simoncroft Dr. Stratster Strat-Talk Supporter

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    The 'lateral thinking' guru Edward de Bono describes the brain as a 'self maximising system', and likens it to what happens if you constantly drip water onto a featureless plate of some soft substance. After a while, the water starts to form grooves where the water has run off, and most of the drops that follow will run off along those paths. https://en.wikipedia.org/wiki/Edward_de_Bono

    We're all wired the same way, and it helped keep us alive for millions of years. "The first mammoth killed Ug, so all the other mammoths are dangerous..."

    This helps to explain why it is so tempting to use yesterday's solution to today's problem. "Normally, if it's in A and I play this Minor Pentatonic scale, it sounds pretty good..."

    When I try to play outside those old blues and rock clichés, I sometimes sound as if I've only been playing for a few months. In a way, that is because I genuinely am a beginner if I'm attempting some thing new.

    Let's put it another way:

    "Ralf is our storeman, and he brings 40 years' experience to the job."

    "What he actually brings to the job is six months' experience and 39 1/2 years' of repetition."

    I don't want to be Ralf.
     
  16. fezz parka

    fezz parka Making a record.... Strat-Talk Supporter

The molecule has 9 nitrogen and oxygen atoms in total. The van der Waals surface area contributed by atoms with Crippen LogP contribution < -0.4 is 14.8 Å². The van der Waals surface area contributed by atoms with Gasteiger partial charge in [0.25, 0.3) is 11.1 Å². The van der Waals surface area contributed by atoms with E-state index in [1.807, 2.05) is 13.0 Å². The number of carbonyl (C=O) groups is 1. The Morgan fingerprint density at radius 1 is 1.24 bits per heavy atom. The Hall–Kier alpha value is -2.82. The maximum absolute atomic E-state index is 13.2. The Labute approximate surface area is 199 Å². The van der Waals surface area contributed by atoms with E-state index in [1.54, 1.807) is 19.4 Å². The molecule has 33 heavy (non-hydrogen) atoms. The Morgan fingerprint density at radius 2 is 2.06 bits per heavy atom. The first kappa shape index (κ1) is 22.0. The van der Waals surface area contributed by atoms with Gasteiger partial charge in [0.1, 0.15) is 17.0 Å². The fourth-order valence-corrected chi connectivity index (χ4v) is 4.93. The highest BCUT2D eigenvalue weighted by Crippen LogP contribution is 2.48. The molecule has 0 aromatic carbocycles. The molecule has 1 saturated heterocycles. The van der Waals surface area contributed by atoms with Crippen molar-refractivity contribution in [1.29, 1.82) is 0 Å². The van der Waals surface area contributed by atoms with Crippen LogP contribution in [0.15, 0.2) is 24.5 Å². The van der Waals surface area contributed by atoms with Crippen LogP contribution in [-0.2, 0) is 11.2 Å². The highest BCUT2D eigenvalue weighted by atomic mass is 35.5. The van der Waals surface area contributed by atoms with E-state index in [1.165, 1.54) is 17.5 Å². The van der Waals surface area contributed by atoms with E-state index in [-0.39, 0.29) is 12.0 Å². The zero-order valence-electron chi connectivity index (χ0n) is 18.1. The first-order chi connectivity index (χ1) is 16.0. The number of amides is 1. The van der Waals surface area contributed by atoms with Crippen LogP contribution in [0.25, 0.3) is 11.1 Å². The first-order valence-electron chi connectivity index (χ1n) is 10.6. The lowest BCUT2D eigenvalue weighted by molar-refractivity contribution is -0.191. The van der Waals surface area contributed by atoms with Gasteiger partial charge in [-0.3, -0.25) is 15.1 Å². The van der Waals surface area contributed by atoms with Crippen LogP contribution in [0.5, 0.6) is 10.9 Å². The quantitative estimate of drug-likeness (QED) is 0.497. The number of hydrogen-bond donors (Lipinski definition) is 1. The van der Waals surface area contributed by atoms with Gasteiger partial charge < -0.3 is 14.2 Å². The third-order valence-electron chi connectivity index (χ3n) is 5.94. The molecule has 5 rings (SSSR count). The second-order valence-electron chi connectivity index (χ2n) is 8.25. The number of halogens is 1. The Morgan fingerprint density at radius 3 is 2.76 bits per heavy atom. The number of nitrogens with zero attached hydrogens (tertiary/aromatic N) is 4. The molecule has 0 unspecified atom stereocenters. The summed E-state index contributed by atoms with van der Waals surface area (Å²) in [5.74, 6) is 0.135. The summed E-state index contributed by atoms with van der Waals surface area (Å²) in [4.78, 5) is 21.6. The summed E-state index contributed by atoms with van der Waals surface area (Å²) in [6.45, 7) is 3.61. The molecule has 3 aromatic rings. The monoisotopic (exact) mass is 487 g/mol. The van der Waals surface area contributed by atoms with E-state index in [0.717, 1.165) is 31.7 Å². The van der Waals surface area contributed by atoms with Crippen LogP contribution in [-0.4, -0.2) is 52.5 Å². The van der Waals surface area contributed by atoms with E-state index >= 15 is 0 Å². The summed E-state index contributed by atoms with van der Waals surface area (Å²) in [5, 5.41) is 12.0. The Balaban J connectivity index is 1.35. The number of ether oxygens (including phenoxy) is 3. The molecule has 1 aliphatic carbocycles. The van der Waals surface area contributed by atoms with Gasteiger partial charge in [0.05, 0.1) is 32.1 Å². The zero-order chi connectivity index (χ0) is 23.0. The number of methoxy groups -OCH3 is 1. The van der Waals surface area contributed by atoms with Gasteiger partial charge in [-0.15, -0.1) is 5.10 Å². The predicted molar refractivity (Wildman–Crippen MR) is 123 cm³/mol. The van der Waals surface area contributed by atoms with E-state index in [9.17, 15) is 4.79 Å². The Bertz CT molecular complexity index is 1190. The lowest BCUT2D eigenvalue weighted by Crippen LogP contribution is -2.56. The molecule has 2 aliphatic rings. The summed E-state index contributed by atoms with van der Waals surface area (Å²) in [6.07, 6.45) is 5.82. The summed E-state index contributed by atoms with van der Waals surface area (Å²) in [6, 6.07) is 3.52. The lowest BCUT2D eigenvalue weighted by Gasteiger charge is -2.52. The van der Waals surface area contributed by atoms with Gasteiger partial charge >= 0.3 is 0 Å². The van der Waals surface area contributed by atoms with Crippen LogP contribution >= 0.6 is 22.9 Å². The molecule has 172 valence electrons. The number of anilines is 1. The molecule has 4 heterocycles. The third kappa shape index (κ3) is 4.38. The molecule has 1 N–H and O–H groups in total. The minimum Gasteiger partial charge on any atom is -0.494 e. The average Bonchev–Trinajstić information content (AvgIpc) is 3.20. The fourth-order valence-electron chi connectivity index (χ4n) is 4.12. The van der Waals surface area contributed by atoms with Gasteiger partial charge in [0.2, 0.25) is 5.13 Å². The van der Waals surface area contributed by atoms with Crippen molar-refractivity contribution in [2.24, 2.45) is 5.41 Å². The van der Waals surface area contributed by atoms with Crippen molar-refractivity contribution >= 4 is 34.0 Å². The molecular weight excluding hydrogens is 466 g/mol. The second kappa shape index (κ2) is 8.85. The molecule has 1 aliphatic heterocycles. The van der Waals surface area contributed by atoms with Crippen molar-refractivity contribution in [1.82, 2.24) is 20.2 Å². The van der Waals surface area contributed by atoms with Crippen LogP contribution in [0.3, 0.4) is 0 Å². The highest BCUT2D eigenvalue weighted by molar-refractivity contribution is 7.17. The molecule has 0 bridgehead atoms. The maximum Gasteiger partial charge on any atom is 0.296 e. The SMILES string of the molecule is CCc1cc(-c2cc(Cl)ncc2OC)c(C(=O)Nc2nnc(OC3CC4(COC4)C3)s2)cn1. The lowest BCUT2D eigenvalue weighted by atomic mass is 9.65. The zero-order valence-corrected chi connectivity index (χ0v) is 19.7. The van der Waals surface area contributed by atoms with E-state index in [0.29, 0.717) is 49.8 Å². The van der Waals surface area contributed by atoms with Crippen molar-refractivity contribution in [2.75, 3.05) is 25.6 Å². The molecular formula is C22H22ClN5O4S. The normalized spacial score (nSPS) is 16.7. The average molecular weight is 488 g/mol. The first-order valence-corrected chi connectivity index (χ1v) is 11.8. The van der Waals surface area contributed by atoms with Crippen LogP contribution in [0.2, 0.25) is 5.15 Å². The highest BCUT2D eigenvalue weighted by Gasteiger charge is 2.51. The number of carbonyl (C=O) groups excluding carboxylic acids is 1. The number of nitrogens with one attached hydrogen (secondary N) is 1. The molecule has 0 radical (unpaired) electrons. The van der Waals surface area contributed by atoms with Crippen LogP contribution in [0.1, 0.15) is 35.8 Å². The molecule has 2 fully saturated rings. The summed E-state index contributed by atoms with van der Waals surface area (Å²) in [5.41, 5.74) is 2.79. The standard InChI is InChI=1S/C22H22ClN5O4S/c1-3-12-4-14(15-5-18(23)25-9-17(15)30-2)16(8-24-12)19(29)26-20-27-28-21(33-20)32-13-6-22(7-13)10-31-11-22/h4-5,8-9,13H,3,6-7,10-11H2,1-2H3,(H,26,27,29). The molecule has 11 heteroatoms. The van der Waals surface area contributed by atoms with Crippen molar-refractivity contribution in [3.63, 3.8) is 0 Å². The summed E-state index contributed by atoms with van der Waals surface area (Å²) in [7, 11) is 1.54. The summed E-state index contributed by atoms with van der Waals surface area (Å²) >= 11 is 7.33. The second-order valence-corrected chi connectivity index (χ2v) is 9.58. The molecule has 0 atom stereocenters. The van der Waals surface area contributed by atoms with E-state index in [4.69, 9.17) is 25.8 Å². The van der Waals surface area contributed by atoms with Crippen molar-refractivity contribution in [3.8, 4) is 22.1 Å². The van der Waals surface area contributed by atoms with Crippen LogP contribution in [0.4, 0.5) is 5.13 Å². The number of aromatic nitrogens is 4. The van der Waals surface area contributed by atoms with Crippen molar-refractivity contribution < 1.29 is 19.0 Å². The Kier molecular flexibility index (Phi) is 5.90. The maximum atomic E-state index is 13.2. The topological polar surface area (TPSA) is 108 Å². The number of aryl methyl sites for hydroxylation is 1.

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    Hank Williams is just Hank Williams. Junior is a moron. ;)
     
  17. fezz parka

    fezz parka Making a record.... Strat-Talk Supporter

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    A journey of a thousand miles starts with a single step. ;)

    Muscle memory can take over. It creeps in. Like Howard said, you don't want to play licks. Sometimes you can't help it, but that's the goal.
     
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  18. Dadocaster

    Dadocaster Dr. Stratster Strat-Talk Supporter

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    I have been saved from a life of playing licks because I have always been far too lazy to bother to learn anyone's licks.
     
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  19. simoncroft

    simoncroft Dr. Stratster Strat-Talk Supporter

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    Don't worry, you can get trapped by your own clichés and bad habits even more easily. :D

    "If the only tool you have is a hammer, everything looks like a nail." That was me for years. Loved Steely Dan and Weather Report, still played like I was auditioning for Cream. :oops:
     
  20. mjark

    mjark Senior Stratmaster

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    That's musical ignorance. I IV V is the foundation of all music. I don't see how an Albert King lick is any less melodic than Ode to Joy though. I guess I'm picking nits.